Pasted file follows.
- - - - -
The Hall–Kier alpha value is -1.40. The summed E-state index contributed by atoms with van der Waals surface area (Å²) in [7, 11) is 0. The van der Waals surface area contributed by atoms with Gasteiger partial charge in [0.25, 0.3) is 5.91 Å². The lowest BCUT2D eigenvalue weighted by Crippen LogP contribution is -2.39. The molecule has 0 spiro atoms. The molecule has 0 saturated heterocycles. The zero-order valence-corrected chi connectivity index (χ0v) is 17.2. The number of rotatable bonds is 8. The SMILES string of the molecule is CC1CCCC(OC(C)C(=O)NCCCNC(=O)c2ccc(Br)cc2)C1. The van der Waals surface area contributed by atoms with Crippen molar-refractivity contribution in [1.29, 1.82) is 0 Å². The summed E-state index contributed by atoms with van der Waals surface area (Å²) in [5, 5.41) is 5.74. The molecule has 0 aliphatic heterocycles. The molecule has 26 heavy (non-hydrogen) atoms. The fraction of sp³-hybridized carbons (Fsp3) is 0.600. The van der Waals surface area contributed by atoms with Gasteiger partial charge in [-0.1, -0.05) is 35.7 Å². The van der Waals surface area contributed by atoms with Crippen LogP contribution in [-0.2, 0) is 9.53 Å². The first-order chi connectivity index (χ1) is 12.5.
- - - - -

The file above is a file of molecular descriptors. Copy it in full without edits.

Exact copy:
The Hall–Kier alpha value is -1.40. The summed E-state index contributed by atoms with van der Waals surface area (Å²) in [7, 11) is 0. The van der Waals surface area contributed by atoms with Gasteiger partial charge in [0.25, 0.3) is 5.91 Å². The lowest BCUT2D eigenvalue weighted by Crippen LogP contribution is -2.39. The molecule has 0 spiro atoms. The molecule has 0 saturated heterocycles. The zero-order valence-corrected chi connectivity index (χ0v) is 17.2. The number of rotatable bonds is 8. The SMILES string of the molecule is CC1CCCC(OC(C)C(=O)NCCCNC(=O)c2ccc(Br)cc2)C1. The van der Waals surface area contributed by atoms with Crippen molar-refractivity contribution in [1.29, 1.82) is 0 Å². The summed E-state index contributed by atoms with van der Waals surface area (Å²) in [5, 5.41) is 5.74. The molecule has 0 aliphatic heterocycles. The molecule has 26 heavy (non-hydrogen) atoms. The fraction of sp³-hybridized carbons (Fsp3) is 0.600. The van der Waals surface area contributed by atoms with Gasteiger partial charge in [-0.1, -0.05) is 35.7 Å². The van der Waals surface area contributed by atoms with Crippen LogP contribution in [-0.2, 0) is 9.53 Å². The first-order chi connectivity index (χ1) is 12.5.